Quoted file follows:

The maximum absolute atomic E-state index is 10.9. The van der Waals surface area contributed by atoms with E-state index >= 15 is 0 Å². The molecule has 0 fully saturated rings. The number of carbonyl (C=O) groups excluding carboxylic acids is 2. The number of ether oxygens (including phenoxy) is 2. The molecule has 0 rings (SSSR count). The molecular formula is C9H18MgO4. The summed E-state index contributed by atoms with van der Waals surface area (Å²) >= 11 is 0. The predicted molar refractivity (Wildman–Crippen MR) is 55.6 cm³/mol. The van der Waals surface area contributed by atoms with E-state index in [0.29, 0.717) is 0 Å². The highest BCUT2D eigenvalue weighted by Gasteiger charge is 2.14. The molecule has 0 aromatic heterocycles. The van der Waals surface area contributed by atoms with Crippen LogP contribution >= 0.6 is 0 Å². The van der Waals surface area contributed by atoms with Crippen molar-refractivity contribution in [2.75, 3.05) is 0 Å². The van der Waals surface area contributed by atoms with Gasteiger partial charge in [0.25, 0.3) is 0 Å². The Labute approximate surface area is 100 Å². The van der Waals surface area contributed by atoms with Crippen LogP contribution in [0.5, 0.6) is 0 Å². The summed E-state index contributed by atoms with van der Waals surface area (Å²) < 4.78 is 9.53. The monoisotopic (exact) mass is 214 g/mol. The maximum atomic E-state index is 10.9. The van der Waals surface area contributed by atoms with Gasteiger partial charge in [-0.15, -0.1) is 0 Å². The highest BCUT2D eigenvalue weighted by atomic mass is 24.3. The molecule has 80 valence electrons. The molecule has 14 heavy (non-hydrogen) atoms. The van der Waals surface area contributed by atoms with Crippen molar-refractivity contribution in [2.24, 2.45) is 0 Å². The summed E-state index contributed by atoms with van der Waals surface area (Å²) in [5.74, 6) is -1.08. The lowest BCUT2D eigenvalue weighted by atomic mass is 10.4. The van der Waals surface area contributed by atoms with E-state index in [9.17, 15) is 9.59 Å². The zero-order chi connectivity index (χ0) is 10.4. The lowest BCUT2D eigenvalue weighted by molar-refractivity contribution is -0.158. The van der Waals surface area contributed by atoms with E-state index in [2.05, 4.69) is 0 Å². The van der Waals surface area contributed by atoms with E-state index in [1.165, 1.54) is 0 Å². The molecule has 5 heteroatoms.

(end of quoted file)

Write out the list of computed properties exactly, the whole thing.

The maximum absolute atomic E-state index is 10.9. The van der Waals surface area contributed by atoms with E-state index >= 15 is 0 Å². The molecule has 0 fully saturated rings. The number of carbonyl (C=O) groups excluding carboxylic acids is 2. The number of ether oxygens (including phenoxy) is 2. The molecule has 0 rings (SSSR count). The molecular formula is C9H18MgO4. The summed E-state index contributed by atoms with van der Waals surface area (Å²) >= 11 is 0. The predicted molar refractivity (Wildman–Crippen MR) is 55.6 cm³/mol. The van der Waals surface area contributed by atoms with E-state index in [0.29, 0.717) is 0 Å². The highest BCUT2D eigenvalue weighted by Gasteiger charge is 2.14. The molecule has 0 aromatic heterocycles. The van der Waals surface area contributed by atoms with Crippen LogP contribution >= 0.6 is 0 Å². The van der Waals surface area contributed by atoms with Crippen molar-refractivity contribution in [2.75, 3.05) is 0 Å². The van der Waals surface area contributed by atoms with Gasteiger partial charge in [0.25, 0.3) is 0 Å². The Labute approximate surface area is 100 Å². The van der Waals surface area contributed by atoms with Crippen LogP contribution in [0.5, 0.6) is 0 Å². The summed E-state index contributed by atoms with van der Waals surface area (Å²) < 4.78 is 9.53. The monoisotopic (exact) mass is 214 g/mol. The maximum atomic E-state index is 10.9. The van der Waals surface area contributed by atoms with Gasteiger partial charge in [-0.15, -0.1) is 0 Å². The highest BCUT2D eigenvalue weighted by atomic mass is 24.3. The molecule has 80 valence electrons. The molecule has 14 heavy (non-hydrogen) atoms. The van der Waals surface area contributed by atoms with Crippen molar-refractivity contribution in [2.24, 2.45) is 0 Å². The summed E-state index contributed by atoms with van der Waals surface area (Å²) in [5.74, 6) is -1.08. The lowest BCUT2D eigenvalue weighted by atomic mass is 10.4. The van der Waals surface area contributed by atoms with E-state index in [9.17, 15) is 9.59 Å². The zero-order chi connectivity index (χ0) is 10.4. The lowest BCUT2D eigenvalue weighted by molar-refractivity contribution is -0.158. The van der Waals surface area contributed by atoms with E-state index in [2.05, 4.69) is 0 Å². The van der Waals surface area contributed by atoms with E-state index in [1.165, 1.54) is 0 Å². The molecule has 5 heteroatoms.